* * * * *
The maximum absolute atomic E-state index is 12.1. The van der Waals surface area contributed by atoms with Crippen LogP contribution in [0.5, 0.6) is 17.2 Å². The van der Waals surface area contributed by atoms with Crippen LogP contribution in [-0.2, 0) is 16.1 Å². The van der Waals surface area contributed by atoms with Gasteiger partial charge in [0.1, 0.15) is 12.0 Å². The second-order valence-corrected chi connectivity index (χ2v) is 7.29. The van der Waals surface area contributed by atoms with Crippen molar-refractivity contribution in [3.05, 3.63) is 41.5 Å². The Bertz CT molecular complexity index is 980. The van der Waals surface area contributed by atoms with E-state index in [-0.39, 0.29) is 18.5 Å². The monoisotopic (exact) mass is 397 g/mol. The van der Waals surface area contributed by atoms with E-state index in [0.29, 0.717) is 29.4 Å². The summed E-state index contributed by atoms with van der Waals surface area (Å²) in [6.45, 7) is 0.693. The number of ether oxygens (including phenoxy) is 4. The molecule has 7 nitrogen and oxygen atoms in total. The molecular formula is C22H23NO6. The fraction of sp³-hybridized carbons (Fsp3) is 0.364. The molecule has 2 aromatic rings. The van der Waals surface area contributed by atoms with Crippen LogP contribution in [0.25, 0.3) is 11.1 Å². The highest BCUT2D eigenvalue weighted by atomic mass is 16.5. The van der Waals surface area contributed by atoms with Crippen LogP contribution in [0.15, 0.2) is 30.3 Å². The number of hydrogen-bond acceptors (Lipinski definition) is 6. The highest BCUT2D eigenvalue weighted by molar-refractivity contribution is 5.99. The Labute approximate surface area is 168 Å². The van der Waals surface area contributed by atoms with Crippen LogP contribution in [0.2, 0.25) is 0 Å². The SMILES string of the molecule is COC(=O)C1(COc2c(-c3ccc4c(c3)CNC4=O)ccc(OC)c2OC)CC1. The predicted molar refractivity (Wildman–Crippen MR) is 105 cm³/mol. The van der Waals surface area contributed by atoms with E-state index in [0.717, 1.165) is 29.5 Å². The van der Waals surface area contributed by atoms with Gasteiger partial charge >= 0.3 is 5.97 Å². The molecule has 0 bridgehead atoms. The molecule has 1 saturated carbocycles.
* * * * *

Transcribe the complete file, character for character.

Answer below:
The maximum absolute atomic E-state index is 12.1. The van der Waals surface area contributed by atoms with Crippen LogP contribution in [0.5, 0.6) is 17.2 Å². The van der Waals surface area contributed by atoms with Crippen LogP contribution in [-0.2, 0) is 16.1 Å². The van der Waals surface area contributed by atoms with Gasteiger partial charge in [0.1, 0.15) is 12.0 Å². The second-order valence-corrected chi connectivity index (χ2v) is 7.29. The van der Waals surface area contributed by atoms with Crippen molar-refractivity contribution in [3.05, 3.63) is 41.5 Å². The Bertz CT molecular complexity index is 980. The van der Waals surface area contributed by atoms with E-state index in [-0.39, 0.29) is 18.5 Å². The monoisotopic (exact) mass is 397 g/mol. The van der Waals surface area contributed by atoms with E-state index in [0.29, 0.717) is 29.4 Å². The summed E-state index contributed by atoms with van der Waals surface area (Å²) in [6.45, 7) is 0.693. The number of ether oxygens (including phenoxy) is 4. The molecule has 7 nitrogen and oxygen atoms in total. The molecular formula is C22H23NO6. The fraction of sp³-hybridized carbons (Fsp3) is 0.364. The molecule has 2 aromatic rings. The van der Waals surface area contributed by atoms with Crippen LogP contribution in [0.25, 0.3) is 11.1 Å². The highest BCUT2D eigenvalue weighted by atomic mass is 16.5. The van der Waals surface area contributed by atoms with Crippen LogP contribution in [0.15, 0.2) is 30.3 Å². The number of hydrogen-bond acceptors (Lipinski definition) is 6. The highest BCUT2D eigenvalue weighted by molar-refractivity contribution is 5.99. The Labute approximate surface area is 168 Å². The van der Waals surface area contributed by atoms with Crippen LogP contribution in [0.2, 0.25) is 0 Å². The SMILES string of the molecule is COC(=O)C1(COc2c(-c3ccc4c(c3)CNC4=O)ccc(OC)c2OC)CC1. The predicted molar refractivity (Wildman–Crippen MR) is 105 cm³/mol. The van der Waals surface area contributed by atoms with E-state index in [0.717, 1.165) is 29.5 Å². The van der Waals surface area contributed by atoms with Gasteiger partial charge >= 0.3 is 5.97 Å². The molecule has 0 bridgehead atoms. The molecule has 1 saturated carbocycles.